Talk Gives Insight on China Following Documentary
By Robert LaRosa
CSI held a discussion of the Chinese film “Once Upon A Time in Bussiere’s Garden,” with director Zhang Tongdao following a screening of the film at the Center for the Arts.
The film documents the life of French physician, Jean Augustin Bussiere and the 40 years he spent in China working as the physician of the president of the Republic of China.
The film tells his story about the decisions he faced while living in China: he had to leave China without his wife, or stay and change his nationality.
The film’s focus was literally buried for 60 years before being dug up by Jean Bussiere’s son, who also helped Tongdao with supplying the material to complete his project.
Director Zhang Tongdao wanted to bridge two very different worlds together with the film by connecting China and the West (Europe and North America). He wanted to show that China’s leaders actually made a contribution towards their country and at the same time tell the story of a man that many have never heard of.
Ironically, audiences in China didn’t know Bussiere’s story, but the citizens of France were well aware of his existence. Bussiere and the theme that follows him throughout the film is restarting. How many times can a man stop and restart his life?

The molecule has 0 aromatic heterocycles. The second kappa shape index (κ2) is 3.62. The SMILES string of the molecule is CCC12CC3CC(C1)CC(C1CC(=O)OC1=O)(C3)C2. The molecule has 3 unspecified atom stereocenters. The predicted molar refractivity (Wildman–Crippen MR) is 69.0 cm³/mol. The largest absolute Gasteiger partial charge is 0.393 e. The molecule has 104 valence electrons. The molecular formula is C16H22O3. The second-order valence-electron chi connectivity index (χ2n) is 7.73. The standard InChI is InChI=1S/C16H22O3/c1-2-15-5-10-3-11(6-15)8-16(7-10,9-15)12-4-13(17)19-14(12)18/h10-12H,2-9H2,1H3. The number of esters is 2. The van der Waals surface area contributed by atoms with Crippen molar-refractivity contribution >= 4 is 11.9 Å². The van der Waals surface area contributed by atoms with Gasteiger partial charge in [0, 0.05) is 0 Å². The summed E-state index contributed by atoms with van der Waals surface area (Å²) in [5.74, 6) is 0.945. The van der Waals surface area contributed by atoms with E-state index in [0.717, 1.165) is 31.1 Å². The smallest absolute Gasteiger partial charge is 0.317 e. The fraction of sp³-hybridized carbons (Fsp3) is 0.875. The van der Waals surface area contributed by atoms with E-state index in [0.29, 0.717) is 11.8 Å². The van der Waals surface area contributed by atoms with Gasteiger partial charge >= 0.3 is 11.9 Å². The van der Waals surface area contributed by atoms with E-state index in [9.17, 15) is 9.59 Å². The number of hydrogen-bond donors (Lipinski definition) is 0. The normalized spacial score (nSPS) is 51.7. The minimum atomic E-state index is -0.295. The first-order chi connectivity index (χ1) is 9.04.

“This is something that moves me” Tongdao said. “People like him should not be forgotten. That’s what motivated me to make this.”
Over three thousand pieces of evidence ranging from photographs to documents from Bussiere’s time helped bring this film together. The film took about a year and a half to finalize, but the research alone took roughly nine months to sort out.
Tangdao hopes that western audiences enjoy his film because Chinese documentaries do not sit well with the director.
“I find them so boring,” said Tangdao. “American cinema will bring all world media together.”
Traveling was a huge part of the film since Tangdao wanted to film the locations where Bussiere lived and worked. Forty percent of the film takes place in France and the other sixty percent is filmed in Bussiere’s personal garden in China.
Watching this film really gives you an insight on this man’s life and his importance to the Chinese government as he helped heal and keep their leaders alive. While at the same time the viewer takes part in retracing his life step by step.
The film shows a man who should be in the history books but isn’t, and finally gets the justice he deserves. This film also takes a look into the world of China and how it isn’t exactly what the media portrays it as.
The crew consisted of four key members which is absurd considering how unbelievably professional the film looks.
The film isn’t complete just yet, as Tangdao admitted that he still has a lot of documents to go through and more information to uncover.
“Would you like to see this documentary kept this way or turned into a full length feature?” the director asked. “There’s still more to the story that has [yet] to be uncovered.”